Whitefriars Sailing Club – known as ‘the friendly club’ – is a tight-knit community which was imaginative and very successful in keeping all its members involved and engaged during lockdown. So, when the government announced that sailing could be resumed, the Executive Committee was able to swing into action.

Vice-Commodore Dave Buffham explains: “We recognise that our members are a really broad church, some gung-ho, others cautious and some vulnerable, but we knew we had to be in-line with both government and RYA guidance and bring our good sense and judgement to the situation. It could be hard to interpret, but we had to take personal opinions out of the mix.”

48-hour turnaround

The team conducted risk assessments, based around the government guidance, and installed signage. Some areas of the club were locked off and unavailable for use. A member turned around an online booking system within 24 hours that allowed the club to control how many people came down to the lake at any one time. This was set up on the premise of three-hour ‘exercise sessions’ and included buffer zones of half an hour between sessions to enable the management of possible congestion in the boat park or car park. The team also made a Herculean effort to get hold of cleaning chemicals and hand sanitiser.

The result of all this immediate action was that the club could open up from complete lockdown within 48 hours of the announcement – which was enthusiastically received by members right across the spectrum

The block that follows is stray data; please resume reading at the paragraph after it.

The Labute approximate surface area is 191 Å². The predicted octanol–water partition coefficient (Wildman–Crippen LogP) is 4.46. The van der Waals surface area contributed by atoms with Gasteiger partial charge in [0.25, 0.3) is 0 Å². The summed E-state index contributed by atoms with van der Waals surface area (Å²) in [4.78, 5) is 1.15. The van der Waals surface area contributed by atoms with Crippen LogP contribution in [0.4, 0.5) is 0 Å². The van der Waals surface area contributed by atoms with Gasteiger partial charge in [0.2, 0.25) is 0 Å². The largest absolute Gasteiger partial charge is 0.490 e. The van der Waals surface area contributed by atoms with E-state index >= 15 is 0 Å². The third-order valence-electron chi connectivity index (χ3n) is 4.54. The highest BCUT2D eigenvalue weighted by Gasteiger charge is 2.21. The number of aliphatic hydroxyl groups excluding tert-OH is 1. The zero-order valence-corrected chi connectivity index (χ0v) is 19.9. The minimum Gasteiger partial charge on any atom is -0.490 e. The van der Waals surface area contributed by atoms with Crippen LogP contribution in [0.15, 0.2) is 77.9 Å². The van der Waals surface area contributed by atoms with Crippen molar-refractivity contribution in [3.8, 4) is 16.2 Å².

Listening to advice and to members

At least one or two of the Executive Committee have attended every one of the RYA club development forums during the lockdown. Dave has found it this useful: “The government guidance was easier at the beginning of May – it’s more complicated now. The RYA forums have been helpful – especially the opportunity to talk things through and hear what other clubs are going through.”

Now nearly eight weeks in, the club has continued to listen to members, and moved from having no more than 12 family groups/households on the water at a time to up to 15 once they realised it wouldn’t cause a problem and everyone can remain socially distanced. The club has only ever provided safety cover for group activity and racing, so members are used to sailing at their own risk. They only have access to their own boats and the toilets (where the cleaning regime is ‘clean your way in and clean your way out again’). “We’re incredibly fortunate that we own our lake and land,” says Dave. “That combined with four slipways makes life a lot easier.”

Maintaining online activity

A self-managed racing scheme has also been introduced and is proving popular. Dave Kelly, Rear Commodore Sailing, sets a course at the beginning of each week and people submit the time in which they complete it. He factors in the wind speed on the day to produce the results he publishes – this has led to more fun online discussions about different rules and conditions.

 

Of course, despite the lovely weather, much of the club’s activity, including Sailability and training, remain impossible for now. So all the regular Zoom quiz nights for members continue, there is lots of Facebook activity and general communication with members – something everyone appreciates. A lot of that activity is likely to continue even after the covid crisis is over, during the winter months each year.